Open Letter to Healthwatch

If you took part in the Healthwatch survey of NHS ME/CFS services, you will be disappointed to read the following open letter from ME patient Karen Morris, who initiated the project. The information from such a large survey will be a very valuable resource and it is a matter of great concern that it is not apparently being shared in the way that was promised.  After so much effort and – presumably – expense, why should the anonymised results be kept under wraps? Karen has given permission for the letter to be reposted.

Update: Following this post, there have been some very helpful responses on Twitter from Healthwatch Trafford offering to make the survey info available when it has been anonymised and explaining that they are still hard at work on the survey. All of which sounds promising. It will be interesting to see the results…

Open letter to:
Healthwatch Trafford
Trafford MPs: Kate Green, Graham Brady, and Mike Kane.
Cc: Healthwatch England

In November 2014, I created a project for Healthwatch Trafford to allow M.E. (CFS) patients to give good and bad feedback on health and care services through a survey. Healthwatch Trafford made this available to M.E. patients throughout England.  I am extremely grateful to Healthwatch Trafford for this.

Healthwatch told me told that this is one of the most successful responses, with 880 patients from England completing the survey within the first month (by 14 June 2015) and probably a lot more since.

The results were to be: –

1. Placed in a report written by Healthwatch Trafford.

2. Sent to the other relevant local Healthwatch.

3. Sent to Healthwatch England, to see if it was a national issue.

4. To use the information to improve health and care services for patients with ME (CFS).

To my knowledge, this has not happened, except results being forwarded in Greater Manchester. I have sent regular emails and given a reasonable period of time – It is now March 2016. Continue reading “Open Letter to Healthwatch”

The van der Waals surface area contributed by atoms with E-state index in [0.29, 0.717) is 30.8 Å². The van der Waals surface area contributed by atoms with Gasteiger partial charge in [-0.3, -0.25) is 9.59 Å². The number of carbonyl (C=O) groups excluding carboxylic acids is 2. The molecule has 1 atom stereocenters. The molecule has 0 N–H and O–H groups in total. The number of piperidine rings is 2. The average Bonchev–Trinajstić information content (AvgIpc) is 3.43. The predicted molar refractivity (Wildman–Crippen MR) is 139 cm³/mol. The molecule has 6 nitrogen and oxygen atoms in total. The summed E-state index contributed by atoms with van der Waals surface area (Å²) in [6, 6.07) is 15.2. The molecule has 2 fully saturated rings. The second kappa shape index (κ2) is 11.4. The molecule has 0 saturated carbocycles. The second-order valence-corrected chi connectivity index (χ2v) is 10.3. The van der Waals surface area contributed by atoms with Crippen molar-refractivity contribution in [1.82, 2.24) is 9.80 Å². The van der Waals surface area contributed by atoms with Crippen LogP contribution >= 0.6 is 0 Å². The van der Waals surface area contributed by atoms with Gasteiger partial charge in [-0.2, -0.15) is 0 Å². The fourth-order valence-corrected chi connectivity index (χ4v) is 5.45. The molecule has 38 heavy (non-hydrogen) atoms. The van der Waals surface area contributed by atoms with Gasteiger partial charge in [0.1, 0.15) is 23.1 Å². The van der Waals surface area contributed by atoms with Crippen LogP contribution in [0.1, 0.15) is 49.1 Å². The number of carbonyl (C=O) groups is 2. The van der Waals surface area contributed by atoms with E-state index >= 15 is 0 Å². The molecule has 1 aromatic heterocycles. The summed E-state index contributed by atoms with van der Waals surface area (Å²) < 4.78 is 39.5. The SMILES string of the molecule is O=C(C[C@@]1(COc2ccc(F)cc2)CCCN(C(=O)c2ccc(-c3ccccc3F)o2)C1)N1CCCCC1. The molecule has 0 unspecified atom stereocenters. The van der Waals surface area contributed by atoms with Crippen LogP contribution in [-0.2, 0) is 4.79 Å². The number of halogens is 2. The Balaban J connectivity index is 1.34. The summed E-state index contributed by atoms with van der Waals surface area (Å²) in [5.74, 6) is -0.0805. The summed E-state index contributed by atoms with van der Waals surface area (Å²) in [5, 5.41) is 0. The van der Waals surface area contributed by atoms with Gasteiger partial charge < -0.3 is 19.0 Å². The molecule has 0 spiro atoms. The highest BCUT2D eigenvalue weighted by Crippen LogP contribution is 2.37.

Keep Watching

‘Somatoform disorders’ have reared their heads in the ME-related news recently. First there was the announcement that one of the control groups for the upcoming and eagerly anticipated US National Institutes of Health (NIH) study of post-infectious CFS would be people with ‘functional movement disorder’, a strange choice which has made a lot of ME patients feel uneasy. The NIH explained: “Functional Movement Disorder was chosen to contrast post-infectious ME/CFS patients with a very well-studied group of patients with clear psychological illness with neurological presentation.”

But why not compare us with, say, AIDS or MS patients, people have asked? Why choose these ‘functional’ patients? It is difficult to avoid the suspicion that the NIH may be secretly looking for similarities rather than contrasts between people with ME/CFS  and those with this so-called ‘functional’ disorder. And if such similarities are found, what then?

There is, after all, no proof that any condition is ‘functional’ or ‘somatoform’ or ‘psychogenic’ or whatever you want to call it – as Doctor Speedy explains here. These diagnoses are based entirely on the opinion – and in many cases, as we shall see, the presumption – of the doctor. When it comes to such so-called ‘psychogenic’ conditions, otherwise known as ‘medically unexplained symptoms’, evidence-based medicine seems to go out of the window.

So these poor people with movement disorders may have conditions which are no more ‘psychogenic’ than ME is, yet according to the NIH they have ‘clear psychological illness’. So if we have similarities with such patients, what does that mean for us in the eyes of the NIH?

Perhaps I am being unduly suspicious here. There is plenty that seems to be good about the NIH study. It is large scale, it is studying post-infectious CFS (i.e. patients whose CFS started with an infection) and there is going to be a particular focus on the cardinal symptom of post exertional malaise. Continue reading “Keep Watching”